There is a blog site called Mind/Shift. It is based in Northern California and is part of KQED, a public service broadcaster. Mind/Shift represents much of what is wrong in education. It contains posts by breathless writers about new and innovative teaching practices. The evidence to support these claims is usually notable only by its omission.
For instance, a new piece by Katrina Schwartz, a staff journalist, is a review of a talk given by Will Richardson, a former English teacher who now works as a consultant. The article states that:
“Schools need to have a clear vision, rooted in today’s context and a set of practices that reflect those two things. When he consults with schools, Richardson said he most commonly sees a lack of vision based in how students learn. In his many talks he shares a list of things educators know intuitively about how kids learn best alongside a list of things schools do because it’s easier for adults. He says if educators want to shift education to the modern context, they need to prioritize things that help students learn best.”
This is actually a statement that should be supported by evidence. Whatever the limitations of educational research, strategies that ‘help students learn best’ are certainly something that can be experimentally tested. And yet the appeal is not to research but to ‘what educators know intuitively’.
A graphic of Richardson’s is displayed in the article. I won’t reproduce it because I don’t have permission but it is a classic of the form (I call these ‘tabular dichotomies’). We are presented with two lists that are side-by side. The first list has the title, “Common sense”, and includes statements such as, “real world application”, “fun”, “relevance to their lives”, “social”, “autonomy and agency”. Presumably, this list is meant to represent common sense about how students learn best. The second list is simply labelled, “???????”, and includes things like, “sitting in rows”, “one subject area focus” and “no choice/agency”.
These question marks are telling and are part of the reason why I assign little personal blame to the teachers, consultants and journalists whose symbiotic relationship generates this kind of writing. It’s a form of groupthink. They inhabit a bubble. If we try to see it from their perspective then the revolution that we need in education really is common sense. Why else would everyone that they interact with agree? And there really is no reason for sitting students in rows. It’s just a hangover, a tradition kept going by recalcitrants who are simply slaves to a system and who haven’t thought about education very much.
We see a similar attitude in an EdSurge piece called, “How to Manage the 4 Types of Teachers You Meet in Professional Development.” I’ve included the full title because it took me a while to come to terms with it. The piece is about persuading teachers to adopt edtech products. There is little doubt that if the author met me she would conclude that I am the type that she labels a, “Lagger”. Apparently, the solution to laggers is:
“First and always – talk about the why. Talk to them about how everything we do is to prepare our students to be productive citizens in their society and how we do them a disservice by not providing them with access to tools that will assist our children in doing just that. Take things sloooooooowly. These teachers benefit from sessions that are either one-on-one or small group. Encourage baby steps and be realistic in expectations.”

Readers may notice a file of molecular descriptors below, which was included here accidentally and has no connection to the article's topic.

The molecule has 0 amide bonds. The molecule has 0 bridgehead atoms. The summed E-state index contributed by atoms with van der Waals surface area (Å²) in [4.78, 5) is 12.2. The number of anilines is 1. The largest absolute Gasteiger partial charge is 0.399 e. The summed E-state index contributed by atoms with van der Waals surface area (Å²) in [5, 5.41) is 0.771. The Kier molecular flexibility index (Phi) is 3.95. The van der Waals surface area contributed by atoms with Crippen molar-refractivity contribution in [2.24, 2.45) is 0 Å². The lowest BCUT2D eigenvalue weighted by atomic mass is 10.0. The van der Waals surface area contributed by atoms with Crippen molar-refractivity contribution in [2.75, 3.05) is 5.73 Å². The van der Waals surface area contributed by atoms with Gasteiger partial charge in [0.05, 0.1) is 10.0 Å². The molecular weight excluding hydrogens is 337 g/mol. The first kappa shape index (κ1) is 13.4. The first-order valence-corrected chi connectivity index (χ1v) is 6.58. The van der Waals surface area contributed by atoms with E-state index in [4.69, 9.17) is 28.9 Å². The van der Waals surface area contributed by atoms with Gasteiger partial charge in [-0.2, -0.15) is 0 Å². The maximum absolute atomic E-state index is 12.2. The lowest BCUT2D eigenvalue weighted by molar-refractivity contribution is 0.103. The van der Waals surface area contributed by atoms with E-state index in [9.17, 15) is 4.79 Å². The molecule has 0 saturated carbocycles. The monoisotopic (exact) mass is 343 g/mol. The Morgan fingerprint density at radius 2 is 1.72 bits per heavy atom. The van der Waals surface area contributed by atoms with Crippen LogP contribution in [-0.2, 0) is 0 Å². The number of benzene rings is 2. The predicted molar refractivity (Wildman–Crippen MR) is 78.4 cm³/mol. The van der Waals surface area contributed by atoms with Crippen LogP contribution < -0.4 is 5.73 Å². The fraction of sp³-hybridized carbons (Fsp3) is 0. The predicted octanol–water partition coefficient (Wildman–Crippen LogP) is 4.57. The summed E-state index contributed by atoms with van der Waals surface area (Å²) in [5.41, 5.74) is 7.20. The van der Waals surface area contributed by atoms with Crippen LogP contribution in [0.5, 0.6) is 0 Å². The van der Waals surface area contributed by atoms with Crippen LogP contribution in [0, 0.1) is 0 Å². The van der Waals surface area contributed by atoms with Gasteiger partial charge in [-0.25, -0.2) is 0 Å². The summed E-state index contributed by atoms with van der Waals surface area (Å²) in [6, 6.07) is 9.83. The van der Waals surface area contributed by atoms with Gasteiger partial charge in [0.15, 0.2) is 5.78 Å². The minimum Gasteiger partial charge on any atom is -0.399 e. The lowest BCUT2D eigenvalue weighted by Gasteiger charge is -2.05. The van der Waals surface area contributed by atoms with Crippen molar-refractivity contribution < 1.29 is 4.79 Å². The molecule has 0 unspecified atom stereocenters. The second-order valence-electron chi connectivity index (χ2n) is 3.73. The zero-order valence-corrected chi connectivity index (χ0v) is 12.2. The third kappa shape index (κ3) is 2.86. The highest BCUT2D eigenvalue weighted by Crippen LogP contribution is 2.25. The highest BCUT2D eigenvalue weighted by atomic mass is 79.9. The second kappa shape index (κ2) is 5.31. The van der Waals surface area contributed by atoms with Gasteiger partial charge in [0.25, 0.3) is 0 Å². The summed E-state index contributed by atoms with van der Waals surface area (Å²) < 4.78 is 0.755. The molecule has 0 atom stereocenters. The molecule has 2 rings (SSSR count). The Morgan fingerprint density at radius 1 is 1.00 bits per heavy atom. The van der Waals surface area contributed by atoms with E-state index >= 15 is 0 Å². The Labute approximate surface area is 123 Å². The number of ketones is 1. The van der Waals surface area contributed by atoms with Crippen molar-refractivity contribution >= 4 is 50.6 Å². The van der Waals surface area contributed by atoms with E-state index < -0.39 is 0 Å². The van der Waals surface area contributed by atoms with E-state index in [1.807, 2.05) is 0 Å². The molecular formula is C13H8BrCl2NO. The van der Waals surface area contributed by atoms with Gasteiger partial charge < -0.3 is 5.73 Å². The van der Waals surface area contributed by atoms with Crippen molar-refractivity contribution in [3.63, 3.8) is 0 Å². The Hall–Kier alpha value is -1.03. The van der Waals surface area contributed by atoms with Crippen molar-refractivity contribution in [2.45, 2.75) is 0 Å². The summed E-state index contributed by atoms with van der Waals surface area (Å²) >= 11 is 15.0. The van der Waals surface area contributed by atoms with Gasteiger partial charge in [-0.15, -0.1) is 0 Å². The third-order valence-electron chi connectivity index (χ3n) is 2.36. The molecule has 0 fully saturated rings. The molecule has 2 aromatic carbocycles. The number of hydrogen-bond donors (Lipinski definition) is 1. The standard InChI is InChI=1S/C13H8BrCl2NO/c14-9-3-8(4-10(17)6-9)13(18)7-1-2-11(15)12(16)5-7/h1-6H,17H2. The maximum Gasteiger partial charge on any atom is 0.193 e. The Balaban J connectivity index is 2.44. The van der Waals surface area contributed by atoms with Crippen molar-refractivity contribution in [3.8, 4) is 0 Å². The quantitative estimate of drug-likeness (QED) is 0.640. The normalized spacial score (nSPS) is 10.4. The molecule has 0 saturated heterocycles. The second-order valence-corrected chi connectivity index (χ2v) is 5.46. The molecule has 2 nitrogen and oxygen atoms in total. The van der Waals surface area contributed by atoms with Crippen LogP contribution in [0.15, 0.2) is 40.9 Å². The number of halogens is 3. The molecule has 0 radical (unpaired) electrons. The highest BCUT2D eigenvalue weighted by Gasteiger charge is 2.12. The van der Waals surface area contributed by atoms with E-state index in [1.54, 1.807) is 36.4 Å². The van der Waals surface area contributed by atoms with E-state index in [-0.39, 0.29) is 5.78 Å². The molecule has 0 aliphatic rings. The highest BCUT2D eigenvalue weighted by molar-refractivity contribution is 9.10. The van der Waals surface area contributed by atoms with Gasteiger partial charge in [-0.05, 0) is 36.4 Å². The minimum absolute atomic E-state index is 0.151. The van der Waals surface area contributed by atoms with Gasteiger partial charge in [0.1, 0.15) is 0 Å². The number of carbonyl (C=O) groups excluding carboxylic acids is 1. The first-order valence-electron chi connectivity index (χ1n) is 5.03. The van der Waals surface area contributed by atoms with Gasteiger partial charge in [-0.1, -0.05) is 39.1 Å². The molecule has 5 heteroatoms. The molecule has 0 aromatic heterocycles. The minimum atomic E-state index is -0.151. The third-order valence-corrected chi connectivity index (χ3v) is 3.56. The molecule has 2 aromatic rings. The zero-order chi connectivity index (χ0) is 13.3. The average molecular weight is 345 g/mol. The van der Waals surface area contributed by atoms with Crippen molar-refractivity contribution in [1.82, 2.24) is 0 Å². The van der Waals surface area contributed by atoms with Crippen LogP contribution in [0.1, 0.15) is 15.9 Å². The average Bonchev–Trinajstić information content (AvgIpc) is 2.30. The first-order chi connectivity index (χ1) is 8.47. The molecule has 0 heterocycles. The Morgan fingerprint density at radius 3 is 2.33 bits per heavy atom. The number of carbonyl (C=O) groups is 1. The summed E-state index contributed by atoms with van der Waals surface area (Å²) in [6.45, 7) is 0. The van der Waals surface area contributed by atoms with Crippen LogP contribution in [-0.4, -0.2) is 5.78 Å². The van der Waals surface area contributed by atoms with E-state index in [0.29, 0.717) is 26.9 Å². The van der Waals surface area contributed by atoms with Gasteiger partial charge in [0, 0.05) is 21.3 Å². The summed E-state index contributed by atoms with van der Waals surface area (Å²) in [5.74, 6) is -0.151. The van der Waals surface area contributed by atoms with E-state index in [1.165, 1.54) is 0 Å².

Again, the assumption is that skeptics are simply ignorant. With this mindset, it’s just not possible to contemplate that these skeptics might have a point. The benefits of what are being proposed are so self-evident that it must be some personal quality or lack of confidence that is preventing them from moving forward.
In reality, I don’t need some edtech advocate talking really sloooooooowly to me in a one-on-one session, I need to have the product explained and I need to be persuaded that it’s worth bothering with.
I do have the solution to educational groupthink of this kind but I don’t think you’re going to like it. There are no shortcuts in much the same way that there are no magic shortcuts to ‘critical thinking’ in education. It will be a long process.
And this process involves quiet, determined challenge. If you are able, write a comment on a post that seems to be at odds with the evidence. Link to a research paper that challenges what has been said. That’s what I’ve tried to do in my comment on the Mind/Shift piece and that’s what I tried to do recently in a comment on a piece in The Conversation about maths teaching. Keep it polite but remember that the most civil criticism is still criticism and so people are inclined to object to it. I recommend drafting comments in word and saving them. If you have a blog site and your comment isn’t posted – this sometimes happens – then you have the start of a blog post of your own.
Nothing will change overnight and you are unlikely to persuade the author of the post. But it’s a start. If one journalist pauses to check out the evidence before clicking ‘publish’ on his next piece then this is a small victory. And any reader who is new to the game will only have to look below the line and see that not everybody thinks the same way. In fact, there are quite reasonable people out there who are suggesting that there is evidence to the contrary.
Of course, if you can find the time then please write a blog of your own. Blogging is a great democratising tool that allows you to be part of the solution. And if you are an optimist like me then this means being part of the future. It’s just going to take a bit of work getting there.